It seems that during every project there comes a time when the project team hits an obstacle that necessitates a “what do we do now?” situation. The equipment doesn’t fit, there are no drains there, the floor can’t handle the load, there is no way to service this space, the list goes on and on. These are the “opportunities” that give project managers ulcers and have the potential to derail an otherwise well-designed project.
The story I am going to tell happened several years ago when I was a young(er) engineer at the beginning of my consulting career. The project involved the renovation of a solid dosage form manufacturing suite for a major pharmaceutical company. This was a substantial project and I was retained as the process consultant by the A&E firm that was lead on the project. The renovation involved the addition of a fluid bed granulator, double-cone blender, mill and associated support equipment that would then feed an existing compression suite located immediately below the blender.
The project strategy was to select all of the design and construction professionals during the preliminary design phase and have them all participate in the weekly design and construct-ability reviews. As one can imagine, these meetings grew to the point that the largest conference room at the site was challenged to seat all of the attendees. Cost and schedule were hot-button issues and the project manager was a stickler for minimizing the tendency for the project to expand (scope creep). With that in mind, the efforts of the team were focused on the four rooms and the interconnecting hallway comprising the scope of work.
All was proceeding smoothly until the lead architect and the chief mechanical engineer announced that they had received the submittal drawings for the double-cone blender that was purchased months before by the client and that there were structural, ductwork and piping interferences that would impact both the cost and schedule of the project. The ensuing discussion was very difficult with all of the design and construction professionals weighing in on the impact of this change and the cascading effect on the budget and schedule. Doom and gloom would have been good adjectives to describe the tension. Plan “A” was on life support.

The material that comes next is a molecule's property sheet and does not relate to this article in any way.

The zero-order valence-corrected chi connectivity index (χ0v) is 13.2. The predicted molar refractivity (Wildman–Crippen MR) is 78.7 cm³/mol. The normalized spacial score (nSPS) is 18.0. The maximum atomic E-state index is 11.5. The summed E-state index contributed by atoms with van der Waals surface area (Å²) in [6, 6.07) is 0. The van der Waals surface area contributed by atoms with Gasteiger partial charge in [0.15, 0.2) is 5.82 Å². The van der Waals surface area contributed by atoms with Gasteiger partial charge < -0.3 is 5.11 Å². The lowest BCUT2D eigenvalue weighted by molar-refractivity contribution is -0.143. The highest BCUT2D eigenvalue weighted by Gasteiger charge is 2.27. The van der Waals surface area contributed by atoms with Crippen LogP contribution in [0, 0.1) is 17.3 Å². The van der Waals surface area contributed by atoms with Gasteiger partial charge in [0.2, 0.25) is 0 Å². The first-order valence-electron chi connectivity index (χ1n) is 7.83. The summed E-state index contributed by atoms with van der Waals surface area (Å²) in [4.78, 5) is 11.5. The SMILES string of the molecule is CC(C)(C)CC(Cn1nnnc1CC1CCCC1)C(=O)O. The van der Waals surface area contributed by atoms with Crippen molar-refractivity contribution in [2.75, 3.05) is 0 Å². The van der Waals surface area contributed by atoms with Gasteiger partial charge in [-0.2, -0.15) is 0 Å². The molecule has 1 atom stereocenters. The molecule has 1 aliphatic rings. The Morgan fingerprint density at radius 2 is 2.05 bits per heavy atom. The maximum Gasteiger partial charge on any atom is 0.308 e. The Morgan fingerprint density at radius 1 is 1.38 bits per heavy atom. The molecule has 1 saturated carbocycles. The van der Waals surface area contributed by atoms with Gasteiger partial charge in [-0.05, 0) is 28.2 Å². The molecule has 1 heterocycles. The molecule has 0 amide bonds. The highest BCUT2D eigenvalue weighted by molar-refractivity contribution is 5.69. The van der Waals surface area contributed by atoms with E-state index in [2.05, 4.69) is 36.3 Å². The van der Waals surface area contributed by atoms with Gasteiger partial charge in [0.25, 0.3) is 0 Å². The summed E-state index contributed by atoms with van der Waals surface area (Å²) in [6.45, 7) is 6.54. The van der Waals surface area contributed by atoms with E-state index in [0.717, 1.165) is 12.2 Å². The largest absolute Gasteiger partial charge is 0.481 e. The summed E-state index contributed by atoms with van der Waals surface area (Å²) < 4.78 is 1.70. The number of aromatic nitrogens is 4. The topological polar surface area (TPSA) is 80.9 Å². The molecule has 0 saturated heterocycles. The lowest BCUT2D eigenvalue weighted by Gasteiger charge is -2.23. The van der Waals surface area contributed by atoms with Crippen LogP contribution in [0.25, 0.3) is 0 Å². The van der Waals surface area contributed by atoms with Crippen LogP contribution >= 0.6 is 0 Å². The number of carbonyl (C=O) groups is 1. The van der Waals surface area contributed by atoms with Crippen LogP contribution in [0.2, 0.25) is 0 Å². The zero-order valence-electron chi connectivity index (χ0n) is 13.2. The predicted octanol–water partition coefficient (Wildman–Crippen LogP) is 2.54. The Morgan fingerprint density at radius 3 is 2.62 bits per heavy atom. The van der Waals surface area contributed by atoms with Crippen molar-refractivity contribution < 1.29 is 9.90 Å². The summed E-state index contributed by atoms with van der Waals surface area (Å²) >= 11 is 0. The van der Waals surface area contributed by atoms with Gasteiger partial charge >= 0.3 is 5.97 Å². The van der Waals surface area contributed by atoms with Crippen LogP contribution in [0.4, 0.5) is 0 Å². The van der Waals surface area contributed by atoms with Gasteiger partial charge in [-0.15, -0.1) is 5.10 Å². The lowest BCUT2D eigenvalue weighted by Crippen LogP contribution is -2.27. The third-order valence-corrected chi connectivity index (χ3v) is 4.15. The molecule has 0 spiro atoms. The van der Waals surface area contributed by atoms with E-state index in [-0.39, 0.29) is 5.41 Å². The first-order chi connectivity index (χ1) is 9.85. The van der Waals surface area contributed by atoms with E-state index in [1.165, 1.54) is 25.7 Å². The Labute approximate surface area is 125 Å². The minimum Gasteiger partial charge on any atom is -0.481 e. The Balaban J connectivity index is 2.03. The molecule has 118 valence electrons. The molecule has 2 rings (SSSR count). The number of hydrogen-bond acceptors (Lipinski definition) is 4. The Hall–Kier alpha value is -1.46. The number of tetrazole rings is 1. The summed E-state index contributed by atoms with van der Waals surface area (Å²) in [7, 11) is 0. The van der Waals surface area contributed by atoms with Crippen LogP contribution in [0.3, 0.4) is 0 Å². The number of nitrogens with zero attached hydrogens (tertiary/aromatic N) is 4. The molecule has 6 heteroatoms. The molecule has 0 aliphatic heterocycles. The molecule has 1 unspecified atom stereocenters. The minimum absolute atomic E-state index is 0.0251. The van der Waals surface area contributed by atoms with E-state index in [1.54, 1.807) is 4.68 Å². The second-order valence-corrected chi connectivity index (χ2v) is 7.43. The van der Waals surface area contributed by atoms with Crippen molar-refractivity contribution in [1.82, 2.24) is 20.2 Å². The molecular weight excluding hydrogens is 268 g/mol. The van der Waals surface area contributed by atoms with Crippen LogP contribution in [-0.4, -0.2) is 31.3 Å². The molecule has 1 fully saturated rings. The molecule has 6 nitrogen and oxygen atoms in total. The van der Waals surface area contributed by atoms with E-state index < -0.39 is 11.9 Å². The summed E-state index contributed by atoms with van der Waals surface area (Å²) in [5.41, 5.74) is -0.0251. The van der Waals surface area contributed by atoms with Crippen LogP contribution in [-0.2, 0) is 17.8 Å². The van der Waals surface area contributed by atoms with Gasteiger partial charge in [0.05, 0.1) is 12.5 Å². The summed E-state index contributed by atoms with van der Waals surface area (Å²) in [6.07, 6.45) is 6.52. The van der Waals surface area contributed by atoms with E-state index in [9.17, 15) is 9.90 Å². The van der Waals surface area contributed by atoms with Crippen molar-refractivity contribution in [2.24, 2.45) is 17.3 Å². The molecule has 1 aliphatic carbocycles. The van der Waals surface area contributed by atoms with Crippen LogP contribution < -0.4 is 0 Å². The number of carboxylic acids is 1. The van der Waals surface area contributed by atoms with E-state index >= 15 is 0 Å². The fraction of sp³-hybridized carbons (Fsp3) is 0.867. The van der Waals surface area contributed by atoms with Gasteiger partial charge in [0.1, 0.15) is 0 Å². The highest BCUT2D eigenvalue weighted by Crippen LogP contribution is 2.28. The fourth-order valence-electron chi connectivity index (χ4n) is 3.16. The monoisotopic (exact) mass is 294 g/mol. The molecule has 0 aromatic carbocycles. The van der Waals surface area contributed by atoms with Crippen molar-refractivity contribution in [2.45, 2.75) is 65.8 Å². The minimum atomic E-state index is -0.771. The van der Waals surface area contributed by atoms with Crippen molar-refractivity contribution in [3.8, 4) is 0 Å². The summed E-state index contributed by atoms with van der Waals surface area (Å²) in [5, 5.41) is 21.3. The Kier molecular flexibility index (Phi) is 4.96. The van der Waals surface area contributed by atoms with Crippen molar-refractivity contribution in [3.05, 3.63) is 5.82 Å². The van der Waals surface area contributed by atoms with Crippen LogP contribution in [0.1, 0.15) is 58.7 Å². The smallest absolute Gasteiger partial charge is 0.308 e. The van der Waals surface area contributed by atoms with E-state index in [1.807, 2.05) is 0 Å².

There was very little impact on the process, so I took a more relaxed approach and decided that I would use the time to familiarize myself with other aspects of the project. The architectural plans for the entire space were in front of me and I noticed that the large bay immediately across from the “doomed” double-cone blender room was not in service and the room beneath was identified as a “future compression suite”. I had remembered passing by this room on multiple occasions and it was definitely outside the scope of the project.
The discussions continued for several minutes and team was nowhere near a solution. It was then that I decided to enter the conversation with the suggestion that we expand the scope and relocate the double-cone blender and compression suite to the larger bay.
Silence. You could hear a pin drop for the next 20 seconds as each professional mulled over the idea exchanged glances with each other and checked their notes.
Then the project manager broke the silence
“Okay, next item on the agenda.”
Plan “B” was born.
The takeaway – sometimes the most practical solution involves eliminating limitations.